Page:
In his 2014 “State of the State” speech, Gov. Sam Brownback outlined his priorities for the upcoming year with the biggest focus on education.
Many Democrats agree with his ideas, but some say they didn’t hear any details on how he plans to get there.
Brownback started his speech with a laugh. “… as had been foretold and promised to us: God is in Heaven, the Legislature is back and the crane is gone,” he said.
But Brownback’s message was serious.
“Since December 2010,” he said, “Kansas has added on average more than a thousand private sector jobs every month and our unemployment rate has gone from 6.9 percent to 5.1 percent - tied for the 10th lowest rate in the United States.”
Representative Paul Davis said he isn’t sure about that.
“I’ve been traveling the state and what I’m hearing and seeing is not really the portrayal that Gov. Brownback gave us all tonight,” Davis said.
Brownback got lawmakers from both sides to stand up with his proposal of all-day kindergarten. “Thanks to the growing economy and the work of the Legislature, it is affordable,” he said.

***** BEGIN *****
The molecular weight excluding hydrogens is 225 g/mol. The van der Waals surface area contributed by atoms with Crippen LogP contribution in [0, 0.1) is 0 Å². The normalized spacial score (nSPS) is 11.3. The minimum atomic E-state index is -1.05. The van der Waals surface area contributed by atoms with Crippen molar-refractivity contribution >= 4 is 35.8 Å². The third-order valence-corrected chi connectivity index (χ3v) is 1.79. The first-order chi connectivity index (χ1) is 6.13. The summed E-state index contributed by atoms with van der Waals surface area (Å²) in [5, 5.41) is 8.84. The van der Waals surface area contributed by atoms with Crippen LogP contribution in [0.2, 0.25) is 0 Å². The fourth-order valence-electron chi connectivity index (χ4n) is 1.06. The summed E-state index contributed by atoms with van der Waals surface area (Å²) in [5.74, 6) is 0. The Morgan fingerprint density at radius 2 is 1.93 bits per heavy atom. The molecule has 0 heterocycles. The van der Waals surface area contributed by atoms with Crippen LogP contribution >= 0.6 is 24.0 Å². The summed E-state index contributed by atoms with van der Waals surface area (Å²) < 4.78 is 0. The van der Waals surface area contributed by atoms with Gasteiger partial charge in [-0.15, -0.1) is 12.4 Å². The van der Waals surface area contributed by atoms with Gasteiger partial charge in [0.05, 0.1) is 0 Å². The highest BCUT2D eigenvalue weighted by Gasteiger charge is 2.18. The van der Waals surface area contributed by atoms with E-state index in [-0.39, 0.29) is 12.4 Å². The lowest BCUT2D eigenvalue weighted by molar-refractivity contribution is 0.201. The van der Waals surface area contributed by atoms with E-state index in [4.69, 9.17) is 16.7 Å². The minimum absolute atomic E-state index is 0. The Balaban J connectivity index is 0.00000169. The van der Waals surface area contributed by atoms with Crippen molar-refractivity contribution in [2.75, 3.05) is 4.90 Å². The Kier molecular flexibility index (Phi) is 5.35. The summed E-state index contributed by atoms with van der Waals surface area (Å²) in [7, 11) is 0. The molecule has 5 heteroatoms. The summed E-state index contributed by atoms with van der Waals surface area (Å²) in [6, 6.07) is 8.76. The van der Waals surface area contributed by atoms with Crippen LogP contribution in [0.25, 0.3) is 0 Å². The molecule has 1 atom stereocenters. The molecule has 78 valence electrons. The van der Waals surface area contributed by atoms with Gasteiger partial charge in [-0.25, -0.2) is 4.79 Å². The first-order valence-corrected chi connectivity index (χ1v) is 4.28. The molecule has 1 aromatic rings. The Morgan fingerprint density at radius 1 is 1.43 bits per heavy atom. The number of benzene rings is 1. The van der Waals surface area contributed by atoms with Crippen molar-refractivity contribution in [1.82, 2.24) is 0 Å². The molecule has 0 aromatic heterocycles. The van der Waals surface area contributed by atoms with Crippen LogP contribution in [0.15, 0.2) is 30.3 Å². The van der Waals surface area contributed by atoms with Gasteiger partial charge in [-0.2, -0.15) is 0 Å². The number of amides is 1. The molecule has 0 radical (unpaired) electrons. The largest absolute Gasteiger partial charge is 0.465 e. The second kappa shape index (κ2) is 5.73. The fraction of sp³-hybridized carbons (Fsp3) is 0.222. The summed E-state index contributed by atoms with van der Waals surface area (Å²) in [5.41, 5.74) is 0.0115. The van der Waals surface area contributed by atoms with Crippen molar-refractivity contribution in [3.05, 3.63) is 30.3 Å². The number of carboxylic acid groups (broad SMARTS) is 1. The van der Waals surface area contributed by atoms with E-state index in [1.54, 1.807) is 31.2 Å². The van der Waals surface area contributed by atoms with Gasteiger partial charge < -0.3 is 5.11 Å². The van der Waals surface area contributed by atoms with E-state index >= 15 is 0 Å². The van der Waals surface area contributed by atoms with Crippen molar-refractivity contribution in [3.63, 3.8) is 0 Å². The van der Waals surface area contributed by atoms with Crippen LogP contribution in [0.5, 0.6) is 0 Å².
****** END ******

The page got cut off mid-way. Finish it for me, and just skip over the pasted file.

Representative Jim Ward called all-day kindergarten “an easy applause line.”
“But he didn’t show me the money,” Ward said. “He didn’t tell me how he was going to fund it. So the hard questions come tomorrow.”
Brownback said the state has come a long way in the last three years. Senator Susan Wagle agreed.
“We’ve lowered taxes, we’ve put more money back in the pockets of Kansans, we’re growing jobs, businesses are moving in,” she said.
Brownback ended the evening with a positive outlook for the state of Kansas in 2014.
“Our dependence is not on Big Government,” he said, “but on a Big God that loves us and lives within us.”
Said Sen. Michael O’Donnell: “We should be very proud that Kansas is bucking against the national trend, which is more government and less jobs. We are getting by with less government and more jobs.”
As the Legislature gets to work, many lawmakers hope to hear more about the Governor’s plans to reach his goals in Kansas.
“We’re talking a good game,” said Senator Oletha Faust-Goudeau , “but we need to walk the walk.”